Maybe you live in Denton, Texas. Maybe you live in Denver, Colorado, or Dayton, Ohio. It really doesn't matter. 2017 was the year of Donald Trump.
At first, Trump's candidacy was taken as a joke. Surely, the pundits predicted, America would not elect a flashy, orange-haired real estate mogul and reality television star to the highest office in the land.
Well, the joke was on the naysayers. They underestimated his marketing brilliance and the importance of hammering home simple messages such as "Make America Great Again." He effectively tagged his primary opponents as "Little Marco," "Lyin' Ted" and "Low-energy Jeb." And the derisive labels stuck to them like glue.
Trump's pro-life stance attracted the evangelical wing of the Republican Party. Conservative pastors -- the James Dobsons, Franklin Grahams and Jerry Falwell Juniors -- didn't care he was twice divorced and bragged about grabbing women by the genitals as long as he vowed to appoint Supreme Court justices who would overturn Roe v. Wade.
"Build the wall" and "Muslim travel ban" appealed to white voters who feel besieged by society's emphasis on ethnic and racial diversity.
All of it worked. He beat Hillary Clinton in the general election and never looked back. Despite overwhelming evidence to the contrary, he asserted that the crowd attending his inauguration was the largest in history. This lie set the tweeting tone for his administration.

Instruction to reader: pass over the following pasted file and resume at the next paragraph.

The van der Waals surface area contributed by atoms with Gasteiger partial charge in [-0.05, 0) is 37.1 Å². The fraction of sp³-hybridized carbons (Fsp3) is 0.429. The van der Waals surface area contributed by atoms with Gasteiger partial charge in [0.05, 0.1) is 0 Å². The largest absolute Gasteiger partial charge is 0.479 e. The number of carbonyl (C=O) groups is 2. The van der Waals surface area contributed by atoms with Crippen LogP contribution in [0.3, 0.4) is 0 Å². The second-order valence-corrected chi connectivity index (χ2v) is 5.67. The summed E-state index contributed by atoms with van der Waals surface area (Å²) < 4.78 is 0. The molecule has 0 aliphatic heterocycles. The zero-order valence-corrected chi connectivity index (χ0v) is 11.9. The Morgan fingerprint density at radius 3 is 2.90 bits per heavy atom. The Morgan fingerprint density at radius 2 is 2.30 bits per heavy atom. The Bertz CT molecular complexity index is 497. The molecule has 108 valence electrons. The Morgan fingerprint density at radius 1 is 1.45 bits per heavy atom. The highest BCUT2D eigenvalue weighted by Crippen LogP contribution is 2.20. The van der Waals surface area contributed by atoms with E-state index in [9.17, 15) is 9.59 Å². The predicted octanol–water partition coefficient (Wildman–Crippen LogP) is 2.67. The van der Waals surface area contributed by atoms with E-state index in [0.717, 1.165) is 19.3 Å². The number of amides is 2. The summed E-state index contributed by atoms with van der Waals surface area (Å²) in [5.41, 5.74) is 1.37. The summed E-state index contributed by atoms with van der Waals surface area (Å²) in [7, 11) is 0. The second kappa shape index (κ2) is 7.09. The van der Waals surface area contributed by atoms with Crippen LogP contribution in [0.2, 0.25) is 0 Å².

With the possible exception of Andrew Jackson, no political figure with so many rough edges has ever ascended to the White House.
We give the Democrats no chance of winning back the House of Representatives and the U.S. Senate in 2018. This means Trump will never be impeached. We don't believe the Russian mess will result in a criminal indictment against the president. Most likely, he will serve out his four-year term through the end of 2020.
By next year, it will be clear Trump has unleashed the U.S. military to destroy ISIS. He will be due credit for that progress.
Our hope is the president will find his footing and listen to the voices encouraging him to act more presidential. His success -- or lack thereof --will determine our nation's destiny for the next few years. And we want the United States to be successful.
If Trump truly loves America, he will stop taking its people on an emotional roller-coaster ride every day. Instead, he will use his political skills and ingenuity to unite people.